The Economic War on Yemen
Declan Walsh reports on the famine conditions that threaten the lives of up to 14 million people in Yemen. Here he explains the devastating effects of the policies of the Saudi coalition and Hadi government on the economy:
Yemen’s economic crisis was not some unfortunate but unavoidable side effect of the fighting.
In 2016, the Saudi-backed Yemeni government transferred the operations of the central bank from the Houthi-controlled capital, Sana, to the southern city of Aden. The bank, whose policies are dictated by Saudi Arabia, a senior Western official said, started printing vast amounts of new money — at least 600 billion riyals, according to one bank official. The new money caused an inflationary spiral that eroded the value of any savings people had.
The bank also stopped paying salaries to civil servants in Houthi-controlled areas, where 80 percent of Yemenis live. With the government as the largest employer, hundreds of thousands of families in the north suddenly had no income.
Aid agencies warned that relocating the central bank and politicizing the last national institution would have disastrous effects on the civilian population, and those warnings have unfortunately been proven correct. The non-payment of salaries has been a guaranteed way to impoverish these employees and their families. Yemenis are faced with economic collapse and rising prices due to shortages and the falling currency. The rapid deterioration of the currency in recent months has exacerbated the crisis severely. The main causes of this catastrophe can all be traced back to the deliberate policies of the Saudi coalition, and as such the U.S. shares responsibility on account of our government’s unconditional support for the coalition.
Walsh also reports on the systematic targeting of food production and distribution that contributes to the starvation of the population:
Economic warfare takes other forms, too. In a recent paper, Martha Mundy, a lecturer at the London School of Economics, analyzed coalition airstrikes in Yemen, finding that their attacks on bridges, factories, fishing boats and even fields suggested that they aimed to destroy food production and distribution in Houthi-controlled areas.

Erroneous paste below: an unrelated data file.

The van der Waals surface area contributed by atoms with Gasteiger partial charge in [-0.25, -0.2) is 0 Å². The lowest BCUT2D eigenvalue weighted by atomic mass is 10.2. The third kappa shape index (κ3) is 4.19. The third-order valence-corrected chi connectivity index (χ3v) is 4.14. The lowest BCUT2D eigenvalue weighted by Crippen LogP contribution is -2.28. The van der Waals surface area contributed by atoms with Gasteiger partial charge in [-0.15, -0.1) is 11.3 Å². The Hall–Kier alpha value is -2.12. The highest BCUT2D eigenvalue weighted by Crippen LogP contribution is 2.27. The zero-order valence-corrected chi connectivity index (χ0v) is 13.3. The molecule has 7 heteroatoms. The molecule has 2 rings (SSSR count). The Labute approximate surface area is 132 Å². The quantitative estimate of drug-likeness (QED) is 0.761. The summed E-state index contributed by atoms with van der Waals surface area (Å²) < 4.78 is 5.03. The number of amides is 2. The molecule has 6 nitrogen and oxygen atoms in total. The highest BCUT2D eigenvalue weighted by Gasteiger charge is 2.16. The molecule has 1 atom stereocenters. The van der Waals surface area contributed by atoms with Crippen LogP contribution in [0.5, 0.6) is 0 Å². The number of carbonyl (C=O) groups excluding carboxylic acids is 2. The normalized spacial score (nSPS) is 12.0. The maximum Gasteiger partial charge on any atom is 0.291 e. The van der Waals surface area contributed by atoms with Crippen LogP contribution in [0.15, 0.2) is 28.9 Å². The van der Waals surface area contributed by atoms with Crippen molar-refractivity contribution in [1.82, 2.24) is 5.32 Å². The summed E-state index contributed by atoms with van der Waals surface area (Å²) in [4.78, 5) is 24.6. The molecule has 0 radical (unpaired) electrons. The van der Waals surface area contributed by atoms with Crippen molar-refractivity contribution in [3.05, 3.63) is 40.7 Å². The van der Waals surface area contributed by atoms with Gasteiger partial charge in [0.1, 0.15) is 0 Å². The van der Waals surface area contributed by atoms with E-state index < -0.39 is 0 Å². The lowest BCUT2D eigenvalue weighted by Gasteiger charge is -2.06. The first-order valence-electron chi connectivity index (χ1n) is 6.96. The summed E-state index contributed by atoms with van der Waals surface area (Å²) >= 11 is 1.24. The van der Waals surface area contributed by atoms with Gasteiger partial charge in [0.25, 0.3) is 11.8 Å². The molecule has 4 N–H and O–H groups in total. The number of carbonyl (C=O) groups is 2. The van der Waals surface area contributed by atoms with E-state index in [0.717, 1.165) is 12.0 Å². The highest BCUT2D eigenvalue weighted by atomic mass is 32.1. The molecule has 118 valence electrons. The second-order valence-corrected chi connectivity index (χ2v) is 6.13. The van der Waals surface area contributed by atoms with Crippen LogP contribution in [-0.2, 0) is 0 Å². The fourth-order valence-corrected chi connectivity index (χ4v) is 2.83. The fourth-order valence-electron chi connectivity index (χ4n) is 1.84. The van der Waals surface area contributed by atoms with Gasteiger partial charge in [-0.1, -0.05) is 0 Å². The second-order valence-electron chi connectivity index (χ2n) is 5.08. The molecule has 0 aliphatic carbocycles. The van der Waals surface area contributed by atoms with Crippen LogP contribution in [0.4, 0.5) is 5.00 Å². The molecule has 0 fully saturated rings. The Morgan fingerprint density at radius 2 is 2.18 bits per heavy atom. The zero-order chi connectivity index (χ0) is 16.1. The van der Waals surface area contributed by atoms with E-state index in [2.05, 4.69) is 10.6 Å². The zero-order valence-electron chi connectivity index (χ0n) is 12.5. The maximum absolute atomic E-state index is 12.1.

The coalition’s attacks on food production and distribution show that their forces are deliberately striking civilian targets. Moreover, they are doing this with the intention of depriving people of both the livelihoods that these farms and fishing boats provide and denying the population access to the food that comes from them. The coalition’s targeting of Yemen’s food production and distribution has been known for some time, but this is one of the few times that it has been mentioned in a major American paper.
Yemen’s humanitarian crisis is the most important story in the world, but because its victims are poor and practically invisible to the rest of the world their stories are mostly unheard and then ignored even when they are told. For that reason, it is always good to see more reporting on Yemen’s humanitarian crisis, and this latest article in The New York Times should draw more attention to the plight of Yemen’s people because of the harrowing photos of starving children included in it. Unfortunately, the crisis is of such a magnitude and the need for relief is so urgent that much more will be required. Ending U.S. involvement in the war that has destroyed their country and starved its people is a necessary step in bringing a halt to the fighting, and I hope Congress will do that by voting for H.Con.Res. 138 and S.J.Res. 54. To prevent one of the largest modern famines from claiming the lives of millions of people, the governments responsible for sabotaging Yemen’s economy will have to reverse the destructive policies that have brought the country to its current state.